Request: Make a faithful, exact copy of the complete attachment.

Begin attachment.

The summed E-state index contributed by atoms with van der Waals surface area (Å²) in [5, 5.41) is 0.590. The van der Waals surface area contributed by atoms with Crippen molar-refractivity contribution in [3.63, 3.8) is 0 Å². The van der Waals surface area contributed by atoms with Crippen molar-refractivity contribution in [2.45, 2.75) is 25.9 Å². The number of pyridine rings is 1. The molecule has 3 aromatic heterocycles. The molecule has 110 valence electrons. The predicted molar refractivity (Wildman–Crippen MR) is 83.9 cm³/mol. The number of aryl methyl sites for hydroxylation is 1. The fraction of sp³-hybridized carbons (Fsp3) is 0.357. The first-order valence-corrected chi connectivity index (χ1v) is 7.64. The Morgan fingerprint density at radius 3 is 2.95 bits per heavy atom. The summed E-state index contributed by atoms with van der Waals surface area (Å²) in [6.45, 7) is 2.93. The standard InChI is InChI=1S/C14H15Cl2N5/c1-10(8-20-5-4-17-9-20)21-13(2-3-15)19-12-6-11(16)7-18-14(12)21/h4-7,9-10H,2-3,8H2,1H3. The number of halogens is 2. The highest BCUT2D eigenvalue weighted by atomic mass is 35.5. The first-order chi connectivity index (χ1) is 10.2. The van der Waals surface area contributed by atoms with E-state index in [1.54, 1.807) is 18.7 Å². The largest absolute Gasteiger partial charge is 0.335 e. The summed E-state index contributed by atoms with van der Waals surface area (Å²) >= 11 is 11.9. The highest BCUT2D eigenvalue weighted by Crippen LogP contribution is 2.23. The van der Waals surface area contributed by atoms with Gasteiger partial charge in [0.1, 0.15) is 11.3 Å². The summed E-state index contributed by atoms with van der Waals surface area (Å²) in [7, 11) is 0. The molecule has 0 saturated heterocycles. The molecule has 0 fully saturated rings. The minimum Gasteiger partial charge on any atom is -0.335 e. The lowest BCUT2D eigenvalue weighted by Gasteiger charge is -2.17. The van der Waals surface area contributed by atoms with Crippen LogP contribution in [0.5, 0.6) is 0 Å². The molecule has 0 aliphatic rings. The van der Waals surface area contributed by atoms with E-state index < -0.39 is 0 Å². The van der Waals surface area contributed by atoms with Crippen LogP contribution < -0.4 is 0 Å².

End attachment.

The summed E-state index contributed by atoms with van der Waals surface area (Å²) in [5, 5.41) is 0.590. The van der Waals surface area contributed by atoms with Crippen molar-refractivity contribution in [3.63, 3.8) is 0 Å². The van der Waals surface area contributed by atoms with Crippen molar-refractivity contribution in [2.45, 2.75) is 25.9 Å². The number of pyridine rings is 1. The molecule has 3 aromatic heterocycles. The molecule has 110 valence electrons. The predicted molar refractivity (Wildman–Crippen MR) is 83.9 cm³/mol. The number of aryl methyl sites for hydroxylation is 1. The fraction of sp³-hybridized carbons (Fsp3) is 0.357. The first-order valence-corrected chi connectivity index (χ1v) is 7.64. The Morgan fingerprint density at radius 3 is 2.95 bits per heavy atom. The summed E-state index contributed by atoms with van der Waals surface area (Å²) in [6.45, 7) is 2.93. The standard InChI is InChI=1S/C14H15Cl2N5/c1-10(8-20-5-4-17-9-20)21-13(2-3-15)19-12-6-11(16)7-18-14(12)21/h4-7,9-10H,2-3,8H2,1H3. The number of halogens is 2. The highest BCUT2D eigenvalue weighted by atomic mass is 35.5. The first-order chi connectivity index (χ1) is 10.2. The van der Waals surface area contributed by atoms with E-state index in [1.54, 1.807) is 18.7 Å². The largest absolute Gasteiger partial charge is 0.335 e. The summed E-state index contributed by atoms with van der Waals surface area (Å²) >= 11 is 11.9. The highest BCUT2D eigenvalue weighted by Crippen LogP contribution is 2.23. The van der Waals surface area contributed by atoms with Gasteiger partial charge in [0.1, 0.15) is 11.3 Å². The summed E-state index contributed by atoms with van der Waals surface area (Å²) in [7, 11) is 0. The molecule has 0 saturated heterocycles. The molecule has 0 fully saturated rings. The minimum Gasteiger partial charge on any atom is -0.335 e. The lowest BCUT2D eigenvalue weighted by Gasteiger charge is -2.17. The van der Waals surface area contributed by atoms with Crippen LogP contribution in [0.5, 0.6) is 0 Å². The molecule has 0 aliphatic rings. The van der Waals surface area contributed by atoms with E-state index < -0.39 is 0 Å². The van der Waals surface area contributed by atoms with Crippen LogP contribution < -0.4 is 0 Å².